FORTY TWO YEARS IN THE WHITE HOUSE by Irwin Hood Hoover

FORTY TWO YEARS IN THE WHITE HOUSE

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KIRKUS REVIEW

The publishers expect to put a big push back of this; a few sections have appeared in the Post and may whet the appetite for more; ""Ike"" Hoover was in the position in the White House to have at his finger tips the sort of back stairs gossip that is tremendously appealing to the insatiably curious rank and file of readers. BUT the book is very disappointing. Rightly handled and adroitly put together it should make chatty, human interest stuff with wide popular appeal. As presented, Mr. Hoover skirts the subject, skips the really interesting sort of news about the presidents and their families and the daily round of life -- and skims the surface, without ever making anyone of the figures anything more than one-dimensional. Starting with Harrison, he outlines the changes in personnel, the changes in architectural structure, decoration, atmosphere, custom. But he does it by stating baldly that such and such is the case rather than by building the picture. His anecdotal bits are flimsy and unimportant. He answers, more or less categorically, the questions as to how the presidents and their families lived, what they wore, when and what they ate, and how one administration differed from another. But the general impression is colorless and dull. However, the book will doubtless have a certain sort of general sale, so watch it.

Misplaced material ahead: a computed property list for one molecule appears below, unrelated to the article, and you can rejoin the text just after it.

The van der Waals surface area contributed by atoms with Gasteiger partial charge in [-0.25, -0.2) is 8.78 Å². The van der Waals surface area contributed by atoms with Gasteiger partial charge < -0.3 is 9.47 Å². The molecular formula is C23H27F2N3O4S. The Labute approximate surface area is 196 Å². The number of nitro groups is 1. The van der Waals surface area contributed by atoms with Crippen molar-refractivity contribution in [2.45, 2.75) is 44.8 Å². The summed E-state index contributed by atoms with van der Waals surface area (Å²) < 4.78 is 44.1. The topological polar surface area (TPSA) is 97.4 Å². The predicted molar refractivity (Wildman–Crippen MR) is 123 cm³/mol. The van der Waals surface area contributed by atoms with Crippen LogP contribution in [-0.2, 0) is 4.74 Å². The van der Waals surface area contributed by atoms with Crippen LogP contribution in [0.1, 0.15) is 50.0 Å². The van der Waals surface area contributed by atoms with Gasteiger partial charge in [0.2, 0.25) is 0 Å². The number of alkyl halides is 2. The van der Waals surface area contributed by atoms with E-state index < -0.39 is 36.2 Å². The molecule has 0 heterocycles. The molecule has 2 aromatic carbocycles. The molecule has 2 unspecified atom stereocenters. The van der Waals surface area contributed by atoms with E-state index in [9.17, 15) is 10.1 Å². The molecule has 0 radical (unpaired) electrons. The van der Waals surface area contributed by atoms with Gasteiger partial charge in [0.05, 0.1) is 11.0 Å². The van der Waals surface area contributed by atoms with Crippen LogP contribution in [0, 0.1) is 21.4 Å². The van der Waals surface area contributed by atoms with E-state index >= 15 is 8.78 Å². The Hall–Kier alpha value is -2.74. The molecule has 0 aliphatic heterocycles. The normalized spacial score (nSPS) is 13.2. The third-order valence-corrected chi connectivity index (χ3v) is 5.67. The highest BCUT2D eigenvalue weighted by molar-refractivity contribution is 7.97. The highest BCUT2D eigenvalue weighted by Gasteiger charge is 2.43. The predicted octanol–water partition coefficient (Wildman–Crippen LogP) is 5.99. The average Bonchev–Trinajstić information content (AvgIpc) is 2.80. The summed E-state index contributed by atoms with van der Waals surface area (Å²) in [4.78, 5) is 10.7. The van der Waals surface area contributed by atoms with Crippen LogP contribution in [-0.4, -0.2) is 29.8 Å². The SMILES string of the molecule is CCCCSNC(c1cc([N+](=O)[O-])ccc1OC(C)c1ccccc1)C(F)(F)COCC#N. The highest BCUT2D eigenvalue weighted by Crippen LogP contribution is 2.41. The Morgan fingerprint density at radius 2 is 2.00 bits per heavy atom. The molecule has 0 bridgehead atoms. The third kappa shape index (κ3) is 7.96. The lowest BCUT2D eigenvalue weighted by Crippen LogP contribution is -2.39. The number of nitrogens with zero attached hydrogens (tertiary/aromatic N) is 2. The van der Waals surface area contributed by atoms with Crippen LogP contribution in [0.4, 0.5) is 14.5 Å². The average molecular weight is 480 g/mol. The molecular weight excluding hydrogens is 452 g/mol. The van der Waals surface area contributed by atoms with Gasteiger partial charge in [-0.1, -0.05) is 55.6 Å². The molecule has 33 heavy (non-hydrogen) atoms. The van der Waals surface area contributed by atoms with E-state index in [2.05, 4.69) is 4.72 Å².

Pub Date: Sept. 18th, 1934
Publisher: Houghton, Mifflin